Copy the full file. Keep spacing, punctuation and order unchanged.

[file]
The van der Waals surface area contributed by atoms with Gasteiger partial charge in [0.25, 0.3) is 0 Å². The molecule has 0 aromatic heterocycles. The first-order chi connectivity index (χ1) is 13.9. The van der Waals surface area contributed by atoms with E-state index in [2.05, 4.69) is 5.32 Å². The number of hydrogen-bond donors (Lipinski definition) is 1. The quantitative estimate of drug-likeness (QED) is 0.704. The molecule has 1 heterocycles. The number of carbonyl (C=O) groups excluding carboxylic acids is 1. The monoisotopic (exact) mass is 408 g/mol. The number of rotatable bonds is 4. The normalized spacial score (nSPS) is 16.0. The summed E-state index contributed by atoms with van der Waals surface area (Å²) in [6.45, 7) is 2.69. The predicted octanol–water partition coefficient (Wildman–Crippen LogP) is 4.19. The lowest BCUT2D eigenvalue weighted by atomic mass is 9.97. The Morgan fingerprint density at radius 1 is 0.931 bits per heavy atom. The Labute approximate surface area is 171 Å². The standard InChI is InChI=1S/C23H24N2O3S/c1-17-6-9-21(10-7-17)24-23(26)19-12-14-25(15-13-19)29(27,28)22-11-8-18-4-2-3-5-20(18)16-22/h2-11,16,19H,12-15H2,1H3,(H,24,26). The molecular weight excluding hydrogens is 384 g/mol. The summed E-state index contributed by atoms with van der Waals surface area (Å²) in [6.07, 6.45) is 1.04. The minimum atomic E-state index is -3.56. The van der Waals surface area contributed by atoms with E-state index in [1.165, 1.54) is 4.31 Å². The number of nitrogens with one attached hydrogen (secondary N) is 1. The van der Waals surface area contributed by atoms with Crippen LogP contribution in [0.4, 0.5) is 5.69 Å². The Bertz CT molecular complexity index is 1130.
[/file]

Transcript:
The van der Waals surface area contributed by atoms with Gasteiger partial charge in [0.25, 0.3) is 0 Å². The molecule has 0 aromatic heterocycles. The first-order chi connectivity index (χ1) is 13.9. The van der Waals surface area contributed by atoms with E-state index in [2.05, 4.69) is 5.32 Å². The number of hydrogen-bond donors (Lipinski definition) is 1. The quantitative estimate of drug-likeness (QED) is 0.704. The molecule has 1 heterocycles. The number of carbonyl (C=O) groups excluding carboxylic acids is 1. The monoisotopic (exact) mass is 408 g/mol. The number of rotatable bonds is 4. The normalized spacial score (nSPS) is 16.0. The summed E-state index contributed by atoms with van der Waals surface area (Å²) in [6.45, 7) is 2.69. The predicted octanol–water partition coefficient (Wildman–Crippen LogP) is 4.19. The lowest BCUT2D eigenvalue weighted by atomic mass is 9.97. The Morgan fingerprint density at radius 1 is 0.931 bits per heavy atom. The Labute approximate surface area is 171 Å². The standard InChI is InChI=1S/C23H24N2O3S/c1-17-6-9-21(10-7-17)24-23(26)19-12-14-25(15-13-19)29(27,28)22-11-8-18-4-2-3-5-20(18)16-22/h2-11,16,19H,12-15H2,1H3,(H,24,26). The molecular weight excluding hydrogens is 384 g/mol. The summed E-state index contributed by atoms with van der Waals surface area (Å²) in [6.07, 6.45) is 1.04. The minimum atomic E-state index is -3.56. The van der Waals surface area contributed by atoms with E-state index in [1.165, 1.54) is 4.31 Å². The number of nitrogens with one attached hydrogen (secondary N) is 1. The van der Waals surface area contributed by atoms with Crippen LogP contribution in [0.4, 0.5) is 5.69 Å². The Bertz CT molecular complexity index is 1130.